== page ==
The trouble with tomatoes

TomatoesBy L. A. Jackson

Idyllic is the tomato harvest of perfectly round fruits shining in a glow of flawless red. But in the real world of vegetable gardening, such a crop is not always the case because many tomatoes will be scarred, marred and otherwise look down right ugly.


Disease! It must be a ­disease! So out comes the sprayer, and you spray and spray with a fungicide. But it doesn’t work.

Insects! The dastardly ­disfiguring must be the work of insects! So out comes the sprayer again, and you spray and spray with an insecticide. But it doesn’t work either.

What caused your once-promising tomato crop to look so terrible? Rather than ­diseases or insects always being the usual suspects, there are ­several ­physiological problems that can also produce less-than-pristine fruits, and knowing what they are now will help prevent them at harvest time. Listed below are four of the most common disorders and tips on how to deal with these problems. For a tomato patch closer to perfection this summer, study them carefully.

Blossom End Rot. This ugly dark brownish blotch on the bottom of an otherwise flawless fruit stems from stress put upon the plant due to ­finicky Mother Nature — in ­particular, wildly fluctuating rainfalls creating extended periods of wet-dry-wet-dry conditions. A 3- to 4-inch mulch and regular watering when the rains don’t come will help ­stabilize the ground moisture supply and ­prevent such ugliness from occurring. In ­addition, a shot of calcium will also inhibit this problem, especially in gardens with acidic soil. Powdered lime is a good source of ­calcium, but it reacts slowly with the soil. For quicker results, spray tomato leaves with a diluted solution of ­calcium chloride (available at most lawn and garden centers).

Sunscald. It first appears as a ­yellowish, discolored spot on top of a tomato, and then eventually turns the afflicted area about as ugly as a bad case of blossom end rot. True to its name, the cause of this blemish is Ol’ Sol — too much sun is the culprit. Sunscald usually happens on ­tomatoes that ripen on the upper branches of plants. With less shade, these fruits easily become overexposed to ­relentless sun rays. However, conservative pruning (especially in the top branches) and using a light covering such as cheese cloth over the plants will help prevent the sun from doing such damage to ripening ‘maters.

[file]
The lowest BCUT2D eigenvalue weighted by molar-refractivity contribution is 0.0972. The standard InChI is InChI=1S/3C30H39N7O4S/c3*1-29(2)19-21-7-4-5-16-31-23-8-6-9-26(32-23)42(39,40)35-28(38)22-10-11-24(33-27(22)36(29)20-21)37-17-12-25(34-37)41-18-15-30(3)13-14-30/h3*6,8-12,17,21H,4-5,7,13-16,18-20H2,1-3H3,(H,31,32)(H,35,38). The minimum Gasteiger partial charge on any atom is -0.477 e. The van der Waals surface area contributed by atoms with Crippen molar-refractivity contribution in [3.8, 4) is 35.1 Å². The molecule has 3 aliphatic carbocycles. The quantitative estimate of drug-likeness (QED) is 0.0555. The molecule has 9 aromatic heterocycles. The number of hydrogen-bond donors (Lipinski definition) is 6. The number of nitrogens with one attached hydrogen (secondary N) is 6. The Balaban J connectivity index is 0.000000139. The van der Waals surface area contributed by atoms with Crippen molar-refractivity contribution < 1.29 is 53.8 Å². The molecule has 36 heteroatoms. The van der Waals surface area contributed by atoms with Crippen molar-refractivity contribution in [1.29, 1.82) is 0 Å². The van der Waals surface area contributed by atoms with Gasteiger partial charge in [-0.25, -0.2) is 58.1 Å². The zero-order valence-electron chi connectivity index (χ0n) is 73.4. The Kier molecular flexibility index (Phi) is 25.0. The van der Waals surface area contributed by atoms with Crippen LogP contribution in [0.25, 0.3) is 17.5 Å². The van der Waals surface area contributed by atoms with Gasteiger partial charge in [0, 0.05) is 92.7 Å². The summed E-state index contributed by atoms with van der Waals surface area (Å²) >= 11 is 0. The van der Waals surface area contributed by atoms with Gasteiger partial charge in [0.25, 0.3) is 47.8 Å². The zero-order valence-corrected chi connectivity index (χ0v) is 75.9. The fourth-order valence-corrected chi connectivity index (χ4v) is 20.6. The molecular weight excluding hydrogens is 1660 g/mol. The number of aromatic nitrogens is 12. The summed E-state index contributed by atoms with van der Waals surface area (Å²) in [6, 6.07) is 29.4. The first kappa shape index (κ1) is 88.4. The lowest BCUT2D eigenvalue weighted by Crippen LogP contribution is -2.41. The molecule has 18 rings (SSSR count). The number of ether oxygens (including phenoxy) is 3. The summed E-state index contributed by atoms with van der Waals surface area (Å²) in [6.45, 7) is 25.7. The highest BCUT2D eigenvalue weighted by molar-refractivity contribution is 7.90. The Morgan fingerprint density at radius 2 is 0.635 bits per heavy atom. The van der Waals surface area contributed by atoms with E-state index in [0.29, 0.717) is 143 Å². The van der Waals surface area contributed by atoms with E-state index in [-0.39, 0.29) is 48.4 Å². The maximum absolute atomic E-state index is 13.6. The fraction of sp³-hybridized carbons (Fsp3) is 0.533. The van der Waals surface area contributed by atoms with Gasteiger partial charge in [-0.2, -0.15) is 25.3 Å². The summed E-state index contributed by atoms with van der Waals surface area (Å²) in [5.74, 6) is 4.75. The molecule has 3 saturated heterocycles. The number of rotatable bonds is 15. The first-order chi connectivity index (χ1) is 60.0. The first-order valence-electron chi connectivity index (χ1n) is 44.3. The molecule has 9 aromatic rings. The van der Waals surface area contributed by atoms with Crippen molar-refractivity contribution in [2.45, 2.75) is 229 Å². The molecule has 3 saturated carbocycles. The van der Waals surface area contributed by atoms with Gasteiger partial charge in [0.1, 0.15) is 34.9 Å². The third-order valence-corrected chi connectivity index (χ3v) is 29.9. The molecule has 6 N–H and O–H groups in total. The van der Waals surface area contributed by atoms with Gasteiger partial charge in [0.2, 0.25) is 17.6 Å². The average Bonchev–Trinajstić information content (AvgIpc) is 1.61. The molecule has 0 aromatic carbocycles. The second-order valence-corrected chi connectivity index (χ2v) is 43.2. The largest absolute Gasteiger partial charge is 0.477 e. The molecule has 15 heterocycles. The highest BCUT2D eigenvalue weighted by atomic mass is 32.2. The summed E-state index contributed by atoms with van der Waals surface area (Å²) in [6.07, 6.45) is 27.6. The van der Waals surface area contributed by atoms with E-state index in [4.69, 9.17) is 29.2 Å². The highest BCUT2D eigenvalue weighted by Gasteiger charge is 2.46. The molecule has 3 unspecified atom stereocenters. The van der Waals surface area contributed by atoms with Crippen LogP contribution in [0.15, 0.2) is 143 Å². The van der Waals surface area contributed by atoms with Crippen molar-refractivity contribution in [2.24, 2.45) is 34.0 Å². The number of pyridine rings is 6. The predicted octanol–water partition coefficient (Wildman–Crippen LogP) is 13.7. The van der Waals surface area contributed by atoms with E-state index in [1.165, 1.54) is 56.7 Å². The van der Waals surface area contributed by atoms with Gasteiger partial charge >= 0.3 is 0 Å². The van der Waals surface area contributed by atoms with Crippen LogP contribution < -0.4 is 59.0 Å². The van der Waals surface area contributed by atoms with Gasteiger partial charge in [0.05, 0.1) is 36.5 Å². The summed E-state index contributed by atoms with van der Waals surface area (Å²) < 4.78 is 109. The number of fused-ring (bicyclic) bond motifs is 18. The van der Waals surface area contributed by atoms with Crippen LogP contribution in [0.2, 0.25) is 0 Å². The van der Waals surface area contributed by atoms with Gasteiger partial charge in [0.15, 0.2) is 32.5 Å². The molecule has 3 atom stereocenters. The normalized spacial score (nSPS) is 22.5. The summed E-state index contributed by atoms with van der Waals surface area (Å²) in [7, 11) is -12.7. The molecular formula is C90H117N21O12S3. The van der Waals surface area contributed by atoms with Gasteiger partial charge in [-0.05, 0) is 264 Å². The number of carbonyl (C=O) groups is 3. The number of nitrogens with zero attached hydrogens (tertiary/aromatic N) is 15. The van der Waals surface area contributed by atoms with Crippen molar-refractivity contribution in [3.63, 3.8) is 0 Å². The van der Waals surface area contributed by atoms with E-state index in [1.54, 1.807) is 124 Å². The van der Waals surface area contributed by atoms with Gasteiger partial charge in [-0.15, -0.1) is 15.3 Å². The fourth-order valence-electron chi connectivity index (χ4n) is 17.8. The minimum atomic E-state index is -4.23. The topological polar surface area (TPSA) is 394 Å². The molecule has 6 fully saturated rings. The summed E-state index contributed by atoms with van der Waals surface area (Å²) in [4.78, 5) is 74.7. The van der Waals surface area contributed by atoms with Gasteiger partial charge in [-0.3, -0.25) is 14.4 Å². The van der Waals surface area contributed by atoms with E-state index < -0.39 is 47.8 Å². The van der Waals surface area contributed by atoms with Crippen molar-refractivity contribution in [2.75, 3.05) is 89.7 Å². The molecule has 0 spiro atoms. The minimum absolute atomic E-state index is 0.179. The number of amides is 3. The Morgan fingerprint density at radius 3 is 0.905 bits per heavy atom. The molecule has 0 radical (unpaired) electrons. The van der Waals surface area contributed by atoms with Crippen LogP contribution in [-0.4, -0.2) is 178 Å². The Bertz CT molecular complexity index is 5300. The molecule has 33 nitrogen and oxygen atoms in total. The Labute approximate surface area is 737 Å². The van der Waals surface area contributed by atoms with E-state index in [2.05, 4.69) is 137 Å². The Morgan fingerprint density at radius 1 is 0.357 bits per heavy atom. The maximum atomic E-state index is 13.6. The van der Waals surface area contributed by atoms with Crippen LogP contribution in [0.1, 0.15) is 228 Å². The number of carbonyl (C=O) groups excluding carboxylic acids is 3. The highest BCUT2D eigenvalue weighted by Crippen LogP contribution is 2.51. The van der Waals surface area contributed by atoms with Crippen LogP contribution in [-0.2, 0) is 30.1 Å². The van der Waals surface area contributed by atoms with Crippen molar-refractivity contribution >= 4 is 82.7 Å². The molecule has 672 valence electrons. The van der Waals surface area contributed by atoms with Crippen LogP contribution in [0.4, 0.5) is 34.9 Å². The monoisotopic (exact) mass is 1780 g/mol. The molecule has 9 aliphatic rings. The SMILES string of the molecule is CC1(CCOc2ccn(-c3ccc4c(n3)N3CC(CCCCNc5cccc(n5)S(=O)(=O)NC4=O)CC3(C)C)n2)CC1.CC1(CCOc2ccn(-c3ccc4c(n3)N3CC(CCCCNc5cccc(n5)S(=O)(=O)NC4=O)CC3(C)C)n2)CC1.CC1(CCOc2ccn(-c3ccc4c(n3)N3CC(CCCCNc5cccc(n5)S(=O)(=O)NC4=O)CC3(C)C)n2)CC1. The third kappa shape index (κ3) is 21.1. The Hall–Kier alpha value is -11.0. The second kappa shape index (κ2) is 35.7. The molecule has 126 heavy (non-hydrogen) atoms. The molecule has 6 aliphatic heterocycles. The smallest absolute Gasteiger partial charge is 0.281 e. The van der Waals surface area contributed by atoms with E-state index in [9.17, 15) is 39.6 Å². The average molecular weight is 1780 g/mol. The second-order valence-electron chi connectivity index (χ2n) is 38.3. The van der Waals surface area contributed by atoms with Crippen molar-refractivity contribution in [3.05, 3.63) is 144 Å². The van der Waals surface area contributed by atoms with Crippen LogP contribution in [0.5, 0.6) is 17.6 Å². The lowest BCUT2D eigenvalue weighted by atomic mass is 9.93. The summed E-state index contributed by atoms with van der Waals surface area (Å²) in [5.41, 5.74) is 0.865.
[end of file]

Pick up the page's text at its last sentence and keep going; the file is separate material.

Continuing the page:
Cracking. This ­condition is marked by concentric, ­unappetizing rings ­circling the stem or vertical splits along the sides of the fruits. It is the result of tomatoes growing too fast and literally ­bursting out of their skins. This problem usually occurs when a big rain falls after a long dry spell. Too much water too soon becomes too much of a good thing, and it causes the tomatoes to crack. Mulching the plants will help steady the moisture supply, and a regular ­watering ­schedule when the rains don’t come will also prevent this ­disorder. In addition, if this seems to be a persistent ­problem in your ­garden, there are varieties available that are resistant to cracking.

Catfacing. Have any ­disfigured or deeply scarred tomatoes? They are probably the victims of ­catfacing. Don’t take the name too literally and think rogue cats are the cause. No, ­“catfacing” is just a descriptive term used to describe this disorder. With a lot of imagination, you can sometimes see cat faces formed by the ­disfigurements. This problem starts early in the develop­ment of fruit. Cool weather can cause abnormal growth in young ­tomatoes that ­magnifies as they get bigger, meaning early spring ­plantings are usually more susceptible to ­catfacing. So, if your first crop of ­tomatoes show signs of this ­problem, don’t worry — any fruit that ­follow should be free of this disorder as temperatures rise during the growing season.

L.A. Jackson has been a garden editor, lecturer and writer for over 20 years and has led many tours ­overseas through the great gardens of Europe. He lives in North Carolina.